Law Office of William J. Mertens
A litigation practice
Helping clients who are sued or need to sue

Credit Card Debt Cases

If you are sued - served with a complaint - to collect alleged credit card debt, the WORST thing to do is to do NOTHING. Yet that is what many people do.  The result can be a default judgment against you for the full amount of the claim.  What follows can be garnishment of your wages and seizure of your property,

The best thing to do is IMMEDIATELY get a qualified attorney to represent you. If you qualify, pro bono help may be available at no cost to you (see below).  If not, I ask you to consider contacting me.  I will provide a free initial consultation by phone.  You may use my contact formI am a litigation attorney with decades of experience who represents people, for reasonable fees, who are being sued for credit card debt. I have experience and training in handling these cases and know the weaknesses to exploit for a successful defense.

Use my contact form, email me at, or call me on 240-223-2466, extension 1, and leave a message on my consumer law line.  Be sure to leave contact information (phone, email address, etc.).  I will discuss your case by phone with you, at no charge to you.  We then can go over the additional help that I may be able to provide.

It sometimes it even is possible to turn the tables on abusive collections companies with lawsuits against them for money damages under the federal Fair Debt Collection Practices Act or other laws.

People do sometimes try to defend themselves. Sometimes they succeed, and good for them when they do.  But there are too many instances when people have tried to defend themselves but have been caught up in confusing court rules or have lacked the background and information to know the defenses that work.  The result can be a disaster. It happens.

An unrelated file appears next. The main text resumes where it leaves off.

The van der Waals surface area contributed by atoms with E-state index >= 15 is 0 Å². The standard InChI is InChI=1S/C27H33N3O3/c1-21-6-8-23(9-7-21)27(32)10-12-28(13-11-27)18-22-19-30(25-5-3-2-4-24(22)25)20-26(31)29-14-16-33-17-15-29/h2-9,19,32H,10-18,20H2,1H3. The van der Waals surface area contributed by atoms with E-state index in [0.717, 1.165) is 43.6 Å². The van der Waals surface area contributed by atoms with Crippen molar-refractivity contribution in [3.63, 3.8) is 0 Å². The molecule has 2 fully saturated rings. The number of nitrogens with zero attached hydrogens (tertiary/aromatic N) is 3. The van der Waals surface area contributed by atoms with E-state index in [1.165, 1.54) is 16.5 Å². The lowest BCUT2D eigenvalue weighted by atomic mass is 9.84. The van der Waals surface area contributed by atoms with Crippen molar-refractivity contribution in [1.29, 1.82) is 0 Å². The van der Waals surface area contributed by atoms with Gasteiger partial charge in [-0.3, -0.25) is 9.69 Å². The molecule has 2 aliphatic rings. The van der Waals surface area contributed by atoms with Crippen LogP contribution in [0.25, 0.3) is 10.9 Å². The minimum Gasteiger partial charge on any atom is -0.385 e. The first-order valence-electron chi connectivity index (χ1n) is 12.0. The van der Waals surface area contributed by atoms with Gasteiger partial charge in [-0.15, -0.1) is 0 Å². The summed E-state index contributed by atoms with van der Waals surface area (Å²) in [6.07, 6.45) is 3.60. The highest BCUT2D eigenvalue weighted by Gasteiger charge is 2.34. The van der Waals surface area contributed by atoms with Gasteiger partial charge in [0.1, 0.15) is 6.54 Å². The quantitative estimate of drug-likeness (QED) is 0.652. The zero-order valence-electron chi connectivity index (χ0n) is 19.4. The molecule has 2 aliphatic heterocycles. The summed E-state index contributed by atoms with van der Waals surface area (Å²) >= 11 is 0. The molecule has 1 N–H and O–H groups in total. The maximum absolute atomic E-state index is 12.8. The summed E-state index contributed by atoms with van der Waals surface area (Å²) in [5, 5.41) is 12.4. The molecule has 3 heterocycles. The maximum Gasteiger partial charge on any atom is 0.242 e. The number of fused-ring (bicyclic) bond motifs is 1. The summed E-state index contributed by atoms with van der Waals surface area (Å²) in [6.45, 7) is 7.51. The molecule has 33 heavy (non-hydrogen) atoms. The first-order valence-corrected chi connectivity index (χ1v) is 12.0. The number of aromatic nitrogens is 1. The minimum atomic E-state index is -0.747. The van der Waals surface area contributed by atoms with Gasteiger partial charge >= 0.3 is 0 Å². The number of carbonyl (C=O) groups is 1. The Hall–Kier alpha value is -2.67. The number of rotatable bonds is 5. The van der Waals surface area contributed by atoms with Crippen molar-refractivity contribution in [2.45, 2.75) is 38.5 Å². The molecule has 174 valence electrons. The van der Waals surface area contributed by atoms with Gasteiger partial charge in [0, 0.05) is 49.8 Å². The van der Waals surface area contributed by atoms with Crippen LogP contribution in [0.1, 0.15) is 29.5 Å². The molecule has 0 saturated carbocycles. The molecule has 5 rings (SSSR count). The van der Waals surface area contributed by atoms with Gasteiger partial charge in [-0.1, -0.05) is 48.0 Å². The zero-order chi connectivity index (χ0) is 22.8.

Suits for credit card debt can be abusive and even fraudulent.  Just because some company claims you owe it for unpaid credit card balance doesn’t make it so and doesn’t mean they can prove it. Some of the worst abuses have occurred in purchased credit card debt lawsuits – debt-buyer cases.  When banks decide they cannot collect an unpaid balance, they often sell the account to one of many companies that specialize in buying these accounts.  Typically, these companies buy huge numbers of accounts in bulk, often paying just pennies on the dollar. In return, they may receive only a computer-generated list of hundreds or thousands of accounts, with just the identity of the alleged card-holder and the alleged balance.  These companies then demand payment from the alleged card-holders and eventually may sue them in court.

Companies also sometimes fraudulently claim to own unpaid credit card accounts when they do not.  For example, this news account relates the story of an outfit that bilked unsuspecting consumers of millions of dollars by demanding payment on credit card accounts that the fraudsters did not own.  One ended up sentenced to prison for 12 years.  Restitution of $3.5 million was ordered.

Experience has shown that many credit card lawsuits are bogus in other ways, too.  The wrong people have been sued. Bank records sometimes are so inaccurate and inconsistent that no one should trust them. The records of the companies that purchase credit card accounts can be equally poor.  Companies have sued on debts that were already paid; on claims that are barred by the statute of limitations; and on claims that were already discharged in bankruptcy.  And so on and so on and so on.  Yet those companies count on the fact that many people will not defend themselves at all, or will try to defend themselves but will not know how to make an effective defense. They may not know the well documented problems with these kinds of suits.  As a result, companies purchasing credit card accounts have reaped enormous profits.

These problems have been well documented. For example:

Editorial, “Banks Play Fast and Loose With Credit Card Debt,” USA Today, April 5, 2012

Gary Rivlin, “America’s Abusive Debt Collectors,”
January 1, 2012

Maria Aspan, “Borrower Beware: B of A Customer Repaid Her Bill Yet Faced a Collections Nightmare,”
American Banker, March 29, 2012

Peter A. Holland, “The One Hundred Billion Dollar Problem in Small Claims Court: Robo-Signing and Lack of Proof in Debt Buyer Cases”


Here are additional resources that may help including providing pro bono assistance for those who qualify:

Pro Bono Resource Center of Maryland
Consumer Protection Project

Above all else, remember that when you are sued, you need to ACT, and act promptly.

Some necessary fine print:  Nothing on the website constitutes the giving of legal advice, and consulting this website does not establish an attorney-client relationship.  However, I will treat all inquiries in confidence.
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